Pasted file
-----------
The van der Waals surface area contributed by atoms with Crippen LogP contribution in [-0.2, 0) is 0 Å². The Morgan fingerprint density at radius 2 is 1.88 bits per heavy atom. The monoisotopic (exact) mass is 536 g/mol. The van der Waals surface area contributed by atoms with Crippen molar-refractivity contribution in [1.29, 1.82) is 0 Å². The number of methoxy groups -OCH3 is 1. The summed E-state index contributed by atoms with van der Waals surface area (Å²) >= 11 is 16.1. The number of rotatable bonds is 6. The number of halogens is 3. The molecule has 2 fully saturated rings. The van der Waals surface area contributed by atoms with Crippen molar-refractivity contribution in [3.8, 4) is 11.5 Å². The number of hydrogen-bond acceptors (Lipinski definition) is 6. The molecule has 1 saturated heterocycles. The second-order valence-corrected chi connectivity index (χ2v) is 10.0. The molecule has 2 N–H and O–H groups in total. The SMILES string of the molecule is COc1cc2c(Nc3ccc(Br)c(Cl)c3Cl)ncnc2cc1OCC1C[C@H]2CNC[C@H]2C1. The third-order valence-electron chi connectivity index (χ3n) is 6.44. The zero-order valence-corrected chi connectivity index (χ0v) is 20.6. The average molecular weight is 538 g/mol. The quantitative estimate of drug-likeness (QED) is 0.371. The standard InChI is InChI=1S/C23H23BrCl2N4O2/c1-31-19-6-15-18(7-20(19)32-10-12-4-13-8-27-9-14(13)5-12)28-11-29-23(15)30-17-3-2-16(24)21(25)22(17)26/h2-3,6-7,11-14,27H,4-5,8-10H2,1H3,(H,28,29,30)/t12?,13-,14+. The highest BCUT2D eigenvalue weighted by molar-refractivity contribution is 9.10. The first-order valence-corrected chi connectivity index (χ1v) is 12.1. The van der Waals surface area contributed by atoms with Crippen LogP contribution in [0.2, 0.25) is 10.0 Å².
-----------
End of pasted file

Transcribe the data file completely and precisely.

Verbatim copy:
The van der Waals surface area contributed by atoms with Crippen LogP contribution in [-0.2, 0) is 0 Å². The Morgan fingerprint density at radius 2 is 1.88 bits per heavy atom. The monoisotopic (exact) mass is 536 g/mol. The van der Waals surface area contributed by atoms with Crippen molar-refractivity contribution in [1.29, 1.82) is 0 Å². The number of methoxy groups -OCH3 is 1. The summed E-state index contributed by atoms with van der Waals surface area (Å²) >= 11 is 16.1. The number of rotatable bonds is 6. The number of halogens is 3. The molecule has 2 fully saturated rings. The van der Waals surface area contributed by atoms with Crippen molar-refractivity contribution in [3.8, 4) is 11.5 Å². The number of hydrogen-bond acceptors (Lipinski definition) is 6. The molecule has 1 saturated heterocycles. The second-order valence-corrected chi connectivity index (χ2v) is 10.0. The molecule has 2 N–H and O–H groups in total. The SMILES string of the molecule is COc1cc2c(Nc3ccc(Br)c(Cl)c3Cl)ncnc2cc1OCC1C[C@H]2CNC[C@H]2C1. The third-order valence-electron chi connectivity index (χ3n) is 6.44. The zero-order valence-corrected chi connectivity index (χ0v) is 20.6. The average molecular weight is 538 g/mol. The quantitative estimate of drug-likeness (QED) is 0.371. The standard InChI is InChI=1S/C23H23BrCl2N4O2/c1-31-19-6-15-18(7-20(19)32-10-12-4-13-8-27-9-14(13)5-12)28-11-29-23(15)30-17-3-2-16(24)21(25)22(17)26/h2-3,6-7,11-14,27H,4-5,8-10H2,1H3,(H,28,29,30)/t12?,13-,14+. The highest BCUT2D eigenvalue weighted by molar-refractivity contribution is 9.10. The first-order valence-corrected chi connectivity index (χ1v) is 12.1. The van der Waals surface area contributed by atoms with Crippen LogP contribution in [0.2, 0.25) is 10.0 Å².